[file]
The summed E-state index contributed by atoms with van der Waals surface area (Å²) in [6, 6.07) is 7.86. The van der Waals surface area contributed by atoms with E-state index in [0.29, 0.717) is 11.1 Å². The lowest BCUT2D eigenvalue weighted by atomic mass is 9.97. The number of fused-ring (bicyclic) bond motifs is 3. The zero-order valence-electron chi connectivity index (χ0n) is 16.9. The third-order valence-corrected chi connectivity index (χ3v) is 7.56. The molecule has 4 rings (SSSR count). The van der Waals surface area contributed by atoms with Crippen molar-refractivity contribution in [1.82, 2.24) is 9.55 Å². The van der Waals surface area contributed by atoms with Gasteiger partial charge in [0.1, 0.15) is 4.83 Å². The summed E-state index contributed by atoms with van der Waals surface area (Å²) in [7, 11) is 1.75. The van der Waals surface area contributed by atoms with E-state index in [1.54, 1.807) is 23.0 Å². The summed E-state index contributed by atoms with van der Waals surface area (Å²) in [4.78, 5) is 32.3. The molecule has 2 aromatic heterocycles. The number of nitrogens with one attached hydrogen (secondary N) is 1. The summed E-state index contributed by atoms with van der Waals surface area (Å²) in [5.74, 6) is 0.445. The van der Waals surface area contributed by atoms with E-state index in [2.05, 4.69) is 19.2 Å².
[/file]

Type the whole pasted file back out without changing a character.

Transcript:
The summed E-state index contributed by atoms with van der Waals surface area (Å²) in [6, 6.07) is 7.86. The van der Waals surface area contributed by atoms with E-state index in [0.29, 0.717) is 11.1 Å². The lowest BCUT2D eigenvalue weighted by atomic mass is 9.97. The number of fused-ring (bicyclic) bond motifs is 3. The zero-order valence-electron chi connectivity index (χ0n) is 16.9. The third-order valence-corrected chi connectivity index (χ3v) is 7.56. The molecule has 4 rings (SSSR count). The van der Waals surface area contributed by atoms with Crippen molar-refractivity contribution in [1.82, 2.24) is 9.55 Å². The van der Waals surface area contributed by atoms with Gasteiger partial charge in [0.1, 0.15) is 4.83 Å². The summed E-state index contributed by atoms with van der Waals surface area (Å²) in [7, 11) is 1.75. The van der Waals surface area contributed by atoms with E-state index in [1.54, 1.807) is 23.0 Å². The summed E-state index contributed by atoms with van der Waals surface area (Å²) in [4.78, 5) is 32.3. The molecule has 2 aromatic heterocycles. The number of nitrogens with one attached hydrogen (secondary N) is 1. The summed E-state index contributed by atoms with van der Waals surface area (Å²) in [5.74, 6) is 0.445. The van der Waals surface area contributed by atoms with E-state index in [2.05, 4.69) is 19.2 Å².